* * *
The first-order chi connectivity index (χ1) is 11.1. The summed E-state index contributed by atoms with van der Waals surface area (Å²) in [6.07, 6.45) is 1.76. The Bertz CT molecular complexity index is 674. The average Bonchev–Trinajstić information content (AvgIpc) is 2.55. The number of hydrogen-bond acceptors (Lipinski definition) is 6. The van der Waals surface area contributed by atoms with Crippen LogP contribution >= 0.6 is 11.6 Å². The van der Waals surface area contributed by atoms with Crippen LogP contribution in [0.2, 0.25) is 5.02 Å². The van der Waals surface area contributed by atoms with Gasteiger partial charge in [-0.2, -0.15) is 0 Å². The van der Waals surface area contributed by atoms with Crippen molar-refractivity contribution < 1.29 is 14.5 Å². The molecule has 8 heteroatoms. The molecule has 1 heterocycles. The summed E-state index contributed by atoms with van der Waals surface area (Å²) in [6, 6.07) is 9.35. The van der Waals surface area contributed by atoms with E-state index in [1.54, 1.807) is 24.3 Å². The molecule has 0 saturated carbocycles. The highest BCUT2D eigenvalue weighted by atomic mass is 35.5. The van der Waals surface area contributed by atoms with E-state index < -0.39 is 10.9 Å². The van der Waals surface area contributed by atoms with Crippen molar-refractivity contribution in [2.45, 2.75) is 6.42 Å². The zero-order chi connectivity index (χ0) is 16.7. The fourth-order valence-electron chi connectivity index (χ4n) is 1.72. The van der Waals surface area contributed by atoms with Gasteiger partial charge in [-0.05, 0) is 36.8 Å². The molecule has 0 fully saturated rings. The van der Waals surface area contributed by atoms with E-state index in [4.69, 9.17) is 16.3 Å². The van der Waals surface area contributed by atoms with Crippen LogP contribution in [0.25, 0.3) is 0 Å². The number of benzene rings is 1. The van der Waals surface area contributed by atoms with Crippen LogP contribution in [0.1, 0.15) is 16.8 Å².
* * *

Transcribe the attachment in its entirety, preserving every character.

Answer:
The first-order chi connectivity index (χ1) is 11.1. The summed E-state index contributed by atoms with van der Waals surface area (Å²) in [6.07, 6.45) is 1.76. The Bertz CT molecular complexity index is 674. The average Bonchev–Trinajstić information content (AvgIpc) is 2.55. The number of hydrogen-bond acceptors (Lipinski definition) is 6. The van der Waals surface area contributed by atoms with Crippen LogP contribution >= 0.6 is 11.6 Å². The van der Waals surface area contributed by atoms with Crippen LogP contribution in [0.2, 0.25) is 5.02 Å². The van der Waals surface area contributed by atoms with Gasteiger partial charge in [-0.2, -0.15) is 0 Å². The van der Waals surface area contributed by atoms with Crippen molar-refractivity contribution < 1.29 is 14.5 Å². The molecule has 8 heteroatoms. The molecule has 1 heterocycles. The summed E-state index contributed by atoms with van der Waals surface area (Å²) in [6, 6.07) is 9.35. The van der Waals surface area contributed by atoms with E-state index in [1.54, 1.807) is 24.3 Å². The molecule has 0 saturated carbocycles. The highest BCUT2D eigenvalue weighted by atomic mass is 35.5. The van der Waals surface area contributed by atoms with E-state index < -0.39 is 10.9 Å². The van der Waals surface area contributed by atoms with Crippen molar-refractivity contribution in [2.45, 2.75) is 6.42 Å². The zero-order chi connectivity index (χ0) is 16.7. The fourth-order valence-electron chi connectivity index (χ4n) is 1.72. The van der Waals surface area contributed by atoms with Gasteiger partial charge in [-0.05, 0) is 36.8 Å². The molecule has 0 fully saturated rings. The van der Waals surface area contributed by atoms with E-state index in [4.69, 9.17) is 16.3 Å². The van der Waals surface area contributed by atoms with Crippen LogP contribution in [0.25, 0.3) is 0 Å². The number of benzene rings is 1. The van der Waals surface area contributed by atoms with Crippen LogP contribution in [0.1, 0.15) is 16.8 Å².